Alexis deBoschnek


In just a few short years, Gabe Stulman’s restaurant collective, Little Wisco, which includes the West Village-based Joseph Leonard, Jeffrey’s Grocery, Fedora, Perla, and Chez Sardine, has firmly solidified itself among New York’s most sought-after restaurants. Known for creating intimate, exceptionally designed spaces with top-tier chefs, Stulman has garnered somewhat of a cult following, and his newest restaurant, Montmartre—with chef Tien Ho, a Má Pêche and Ssäm Bar alum—follows suit.

The name pays homage to one of the first restaurants Stulman worked at, Cafe Montmartre in Wisconsin, as well as to one of Paris’ most adored neighborhoods, reflecting both the spot’s current and former incarnations. “This used to be a French restaurant, La Gascogne, which operated for twenty-five years,” Stulman says of the Eighth Avenue location. “The space has charm, it has the original bar, pane-glass windows, one of the most amazing gardens in the city, and it’s in Chelsea, where Tien wanted to be.” The skeleton of La Gascogne has been given Stulman’s golden touch. Wood benches flank the perimeter of the space, black-and-white photos are juxtaposed with colorful contemporary art, and a mix of oldies and hip-hop plays through the speakers. Every aspect of the restaurant has been carefully curated, reflecting the attention to detail that has made Stulman’s other restaurants such standouts in a dining scene that has become increasingly corporate.

Prior to his partnership with Stulman, Ho worked his way through some of the city’s most notable restaurants, including the now-shuttered Café Gray, Café Boulud, and the Má Pêche and Ssäm Bar outposts of the Momofuku empire. “Previously, I was part of such a great company, but I always knew that I wanted to grow on my own. It was never that I wanted to make a name for myself, and it still isn’t. It’s about surrounding yourself with the right people,” he says. That right person happened to be Stulman. The pair got to know each other over the duration of a year before setting the wheels in motion to open Montmartre. “It’s never on your own. It takes so many people to put a restaurant together,” Ho remarks. “That’s something I’ve always had a problem with-the singular approach. Saying that, Oh this chef did all of this. I know it’s natural to credit one person, but it’s too often that it’s forgotten that it’s such a team effort.”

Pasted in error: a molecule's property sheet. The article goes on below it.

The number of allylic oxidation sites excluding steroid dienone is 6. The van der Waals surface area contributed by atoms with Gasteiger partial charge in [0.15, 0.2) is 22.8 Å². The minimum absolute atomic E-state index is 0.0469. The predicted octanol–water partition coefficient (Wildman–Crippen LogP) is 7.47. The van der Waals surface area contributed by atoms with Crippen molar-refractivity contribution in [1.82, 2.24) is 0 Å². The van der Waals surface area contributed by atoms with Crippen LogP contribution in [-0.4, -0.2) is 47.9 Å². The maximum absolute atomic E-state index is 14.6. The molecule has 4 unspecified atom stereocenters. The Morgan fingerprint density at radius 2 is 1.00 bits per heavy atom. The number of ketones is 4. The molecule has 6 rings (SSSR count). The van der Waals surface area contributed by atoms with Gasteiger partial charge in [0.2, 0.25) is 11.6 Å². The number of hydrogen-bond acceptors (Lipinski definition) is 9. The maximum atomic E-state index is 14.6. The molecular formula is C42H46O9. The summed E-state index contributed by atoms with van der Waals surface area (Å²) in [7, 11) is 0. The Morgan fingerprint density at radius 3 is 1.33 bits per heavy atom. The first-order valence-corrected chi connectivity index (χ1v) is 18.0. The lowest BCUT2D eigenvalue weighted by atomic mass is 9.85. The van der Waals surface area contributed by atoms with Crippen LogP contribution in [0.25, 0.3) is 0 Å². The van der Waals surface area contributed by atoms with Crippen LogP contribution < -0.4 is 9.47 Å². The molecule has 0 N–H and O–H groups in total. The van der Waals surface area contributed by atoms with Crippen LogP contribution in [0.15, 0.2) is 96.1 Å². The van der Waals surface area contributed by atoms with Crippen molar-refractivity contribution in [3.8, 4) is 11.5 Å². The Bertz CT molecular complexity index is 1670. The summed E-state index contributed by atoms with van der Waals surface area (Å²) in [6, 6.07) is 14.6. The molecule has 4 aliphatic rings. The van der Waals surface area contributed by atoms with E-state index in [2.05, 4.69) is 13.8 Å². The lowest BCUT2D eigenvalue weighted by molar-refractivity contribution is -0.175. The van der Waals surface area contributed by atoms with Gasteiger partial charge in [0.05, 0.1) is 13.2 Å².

Though French in name, the menu at Montmartre is decidedly multi-cultural, drawing inspiration from Southeast Asia and Northern Africa. A side of roast cauliflower with favas, spiced with cumin, is flavorful enough to transport you to a bustling medina in Morocco. Crispy rabbit torchon is highlighted with delicate pea tendrils and an unusual, albeit superb, violet mustard. Ho’s crispy broccoli rabe, a gentle nod to the kale chips which popularized the city’s menus in 2012, is a bed for a delicate branzino, flecked with pickled lemon. For dessert, it’s best to ditch your Francophile streak and stick close to Ho’s Vietnamese roots. with a subtle and lightly sweetened coconut rice pudding draped in caramelized banana and jackfruit.

The references may be diverse, but Ho’s vision for Montmartre is clear. He has taken each dish into careful consideration, to the extent of revising the menu after only the first five weeks. “For us in the kitchen, it’s all about execution of the food. It’s about doing the best we can, every single night. You want someone to put a bite of food in their mouth and get that visceral reaction,” Ho says. This mantra holds true to the very end of the meal, when a salted caramel is placed alongside the bill.

“If you boil it all down, what we’re trying to do is make somebody smile. I put my life’s energy into making someone smile. Isn’t that fulfilling?” Stulman asks rhetorically. “It’s about working with a group who has the same goals, continuing to critique ourselves and constantly improve. I want that bite of food, that glass of wine, even the right type of ice in a cocktail to make someone think, Wow this place is gorgeous. If people smile, they’ll keep coming back. And you want people to come back so you fill up your place. So, that’s the goal, make people smile more every day.” At Montmartre, that certainly won’t be a problem.

Montmartre is now open at 158 Eighth Avenue, New York. Photography by Henry Hargreaves.

Alexis deBoschnek
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